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Spain

Mondragon: A path to 21st century socialism?

By Louis Proyect

October 11, 2010 -- On day five of Carl Davidson's visit to Mondragon, he alludes to a transition to a "Third Wave" future by the Basque cooperative. The Fagor pressure cookers might be phased out in favour of "the high-design and high-touch products of a third wave future in a knowledge economy". In order to succeed in this new business, Mondragon would have to develop "new entrepreneurs", according to Isabel Uriberen Tesia, a Mexican on the Mondragon staff.

Davidson has been committed to the Third Wave since 1997 when he launched an online magazine (now defunct) called cy.Rev. Back then I took exception (http://www.columbia.edu/~lnp3/mydocs/computers/cyrev.htm) to some of its major themes, especially the idea of a "third wave" popularised by futurists Alvin and Heidi Toffler, as well as Republican Party leader Newt Gingrich. I summarised the Third Wave as follows:

The Mondragon diaries: `If labour has the power, then capital ... becomes our tool'

Carl Davidson, national co-chair of the Committees of Correspondence for Democracy and Socialism, recently spent five days learning about the renowned Mondragon workers' cooperatives in the Basque Country. Here is his diary of the tour, posted at Links International Journal of Socialist Renewal with his permission.

Day 1 -- Why humanity comes first at work: learning about bridges to 21st century socialism

“This is not paradise and we are not angels”. --  Mikel Lezamiz, director of cooperative dissemination, Mondragon Cooperative Corporation

After a short bus ride through the stone cobbled streets of Arrasate-Mondragon and up the winding roads of this humanly scaled industrial town in Spain's Basque Country on a sunny autumn morning, taking in the birch- and pine-covered mountains, and the higher ones with magnificent stony peaks, I raised an eyebrow at the first part of Mikel's statement.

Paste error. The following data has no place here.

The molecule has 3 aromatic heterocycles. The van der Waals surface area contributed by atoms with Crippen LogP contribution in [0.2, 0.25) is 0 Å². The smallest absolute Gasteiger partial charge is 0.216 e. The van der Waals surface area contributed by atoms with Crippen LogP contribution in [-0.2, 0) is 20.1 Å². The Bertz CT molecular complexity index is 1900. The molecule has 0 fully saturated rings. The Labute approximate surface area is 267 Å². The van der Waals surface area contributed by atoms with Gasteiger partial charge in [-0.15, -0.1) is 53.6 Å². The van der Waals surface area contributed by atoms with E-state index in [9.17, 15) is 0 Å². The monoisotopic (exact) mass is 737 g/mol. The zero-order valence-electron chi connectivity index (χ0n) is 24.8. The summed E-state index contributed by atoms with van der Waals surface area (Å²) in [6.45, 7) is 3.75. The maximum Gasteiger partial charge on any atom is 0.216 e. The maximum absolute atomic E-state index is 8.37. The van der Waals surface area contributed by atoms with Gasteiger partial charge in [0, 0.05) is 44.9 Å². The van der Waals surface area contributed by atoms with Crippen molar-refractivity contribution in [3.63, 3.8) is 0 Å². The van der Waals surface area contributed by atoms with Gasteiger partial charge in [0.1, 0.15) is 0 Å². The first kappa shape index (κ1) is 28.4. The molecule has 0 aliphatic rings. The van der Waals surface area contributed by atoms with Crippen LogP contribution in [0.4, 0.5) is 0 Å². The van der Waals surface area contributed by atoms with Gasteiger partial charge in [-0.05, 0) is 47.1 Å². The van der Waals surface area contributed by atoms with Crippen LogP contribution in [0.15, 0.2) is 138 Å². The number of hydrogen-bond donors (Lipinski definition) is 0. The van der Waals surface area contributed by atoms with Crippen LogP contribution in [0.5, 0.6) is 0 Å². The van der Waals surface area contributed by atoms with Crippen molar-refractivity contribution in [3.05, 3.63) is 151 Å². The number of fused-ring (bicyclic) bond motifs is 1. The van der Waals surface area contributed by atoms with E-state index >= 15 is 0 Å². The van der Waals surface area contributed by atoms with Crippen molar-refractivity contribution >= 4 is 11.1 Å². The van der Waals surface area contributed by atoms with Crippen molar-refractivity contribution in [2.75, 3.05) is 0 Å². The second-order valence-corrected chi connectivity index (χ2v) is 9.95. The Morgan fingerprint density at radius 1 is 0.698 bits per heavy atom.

The area was breathtakingly beautiful, and if it wasn't paradise, it came close enough.

Basque Country: Armed struggle ends, mass struggle continues

Basque trade unionists protest against the capitalist crisis.

By Jack Ferguson

September 8, 2010 -- Scottish Socialist Youth -- On September 5, 2010, the Basque armed group Euskadi Ta Azkatasuna (Basque Homeland and Freedom, ETA), which has fought an armed struggle for Basque freedom for decades, released a video declaring that several months ago it had decided to stop armed actions, and announced a ceasefire.

In its statement, ETA said:

Why Catalonia stood up on July 10

By Dick Nichols

July 12, 2010 -- When up to 1.5 million people flooded the streets of Barcelona on July 10, 2010, in an enormous demonstration -- behind a lead banner proclaiming, “We are a nation, we decide” -- the most optimistic forecasts were exceeded. The huge protest was against the Constitutional Court’s rejection of the  constitutionality of Catalonia’s Statute of Autonomy. Even the most conservative and Spanish-nationalist media had to admit that this was one of the biggest demonstrations since the end of the Franco dictatorship, and the most important in the history of Catalan nationalism.

The demonstration was endorsed by more than 500 groups, including the parties that make up 88% of the Catalan parliament, Catalan trade union organisations large and small, the Peasants Union,and scores of migrant, community and cultural organisations.

The only parties that opposed the demonstration were the right-wing Popular Party (PP), formerly in power in the Spanish state but only the fourth-largest parliamentary force in Catalonia, and Citizens, a movement of Castilian (Spanish) speakers resentful of pro-Catalan language policy.